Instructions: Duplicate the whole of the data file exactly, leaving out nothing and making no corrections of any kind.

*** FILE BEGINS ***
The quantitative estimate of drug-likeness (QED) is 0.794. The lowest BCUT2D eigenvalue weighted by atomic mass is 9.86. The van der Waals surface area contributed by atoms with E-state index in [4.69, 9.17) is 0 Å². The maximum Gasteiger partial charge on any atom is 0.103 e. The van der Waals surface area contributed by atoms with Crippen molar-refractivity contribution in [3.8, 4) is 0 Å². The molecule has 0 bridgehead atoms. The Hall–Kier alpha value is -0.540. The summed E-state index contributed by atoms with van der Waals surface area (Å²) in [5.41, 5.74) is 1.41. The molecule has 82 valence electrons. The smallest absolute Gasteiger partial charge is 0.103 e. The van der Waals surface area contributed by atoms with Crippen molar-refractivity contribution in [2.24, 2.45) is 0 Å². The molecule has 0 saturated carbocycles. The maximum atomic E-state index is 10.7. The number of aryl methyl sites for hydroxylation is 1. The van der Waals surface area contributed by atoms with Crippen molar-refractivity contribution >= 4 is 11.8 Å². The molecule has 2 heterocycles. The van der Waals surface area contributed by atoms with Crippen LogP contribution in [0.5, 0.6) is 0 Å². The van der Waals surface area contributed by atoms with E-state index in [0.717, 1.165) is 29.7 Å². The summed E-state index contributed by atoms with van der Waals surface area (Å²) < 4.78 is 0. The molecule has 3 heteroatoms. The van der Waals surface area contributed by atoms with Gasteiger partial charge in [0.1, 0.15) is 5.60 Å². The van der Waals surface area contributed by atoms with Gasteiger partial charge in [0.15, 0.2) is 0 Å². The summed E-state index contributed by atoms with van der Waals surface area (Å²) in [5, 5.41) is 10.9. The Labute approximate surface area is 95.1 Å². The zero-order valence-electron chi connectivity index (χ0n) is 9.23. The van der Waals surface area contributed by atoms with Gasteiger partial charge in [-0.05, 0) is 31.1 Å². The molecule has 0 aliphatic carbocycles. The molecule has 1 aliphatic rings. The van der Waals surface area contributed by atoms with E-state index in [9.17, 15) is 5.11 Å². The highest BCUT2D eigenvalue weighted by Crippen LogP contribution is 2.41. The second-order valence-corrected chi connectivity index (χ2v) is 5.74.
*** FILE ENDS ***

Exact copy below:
The quantitative estimate of drug-likeness (QED) is 0.794. The lowest BCUT2D eigenvalue weighted by atomic mass is 9.86. The van der Waals surface area contributed by atoms with E-state index in [4.69, 9.17) is 0 Å². The maximum Gasteiger partial charge on any atom is 0.103 e. The van der Waals surface area contributed by atoms with Crippen molar-refractivity contribution in [3.8, 4) is 0 Å². The molecule has 0 bridgehead atoms. The Hall–Kier alpha value is -0.540. The summed E-state index contributed by atoms with van der Waals surface area (Å²) in [5.41, 5.74) is 1.41. The molecule has 82 valence electrons. The smallest absolute Gasteiger partial charge is 0.103 e. The van der Waals surface area contributed by atoms with Crippen molar-refractivity contribution in [2.24, 2.45) is 0 Å². The molecule has 0 saturated carbocycles. The maximum atomic E-state index is 10.7. The number of aryl methyl sites for hydroxylation is 1. The van der Waals surface area contributed by atoms with Crippen molar-refractivity contribution >= 4 is 11.8 Å². The molecule has 2 heterocycles. The van der Waals surface area contributed by atoms with Crippen LogP contribution in [0.5, 0.6) is 0 Å². The van der Waals surface area contributed by atoms with E-state index in [0.717, 1.165) is 29.7 Å². The summed E-state index contributed by atoms with van der Waals surface area (Å²) < 4.78 is 0. The molecule has 3 heteroatoms. The van der Waals surface area contributed by atoms with Gasteiger partial charge in [0.1, 0.15) is 5.60 Å². The van der Waals surface area contributed by atoms with Gasteiger partial charge in [0.15, 0.2) is 0 Å². The summed E-state index contributed by atoms with van der Waals surface area (Å²) in [5, 5.41) is 10.9. The Labute approximate surface area is 95.1 Å². The zero-order valence-electron chi connectivity index (χ0n) is 9.23. The van der Waals surface area contributed by atoms with Gasteiger partial charge in [-0.05, 0) is 31.1 Å². The molecule has 0 aliphatic carbocycles. The molecule has 1 aliphatic rings. The van der Waals surface area contributed by atoms with E-state index in [9.17, 15) is 5.11 Å². The highest BCUT2D eigenvalue weighted by Crippen LogP contribution is 2.41. The second-order valence-corrected chi connectivity index (χ2v) is 5.74.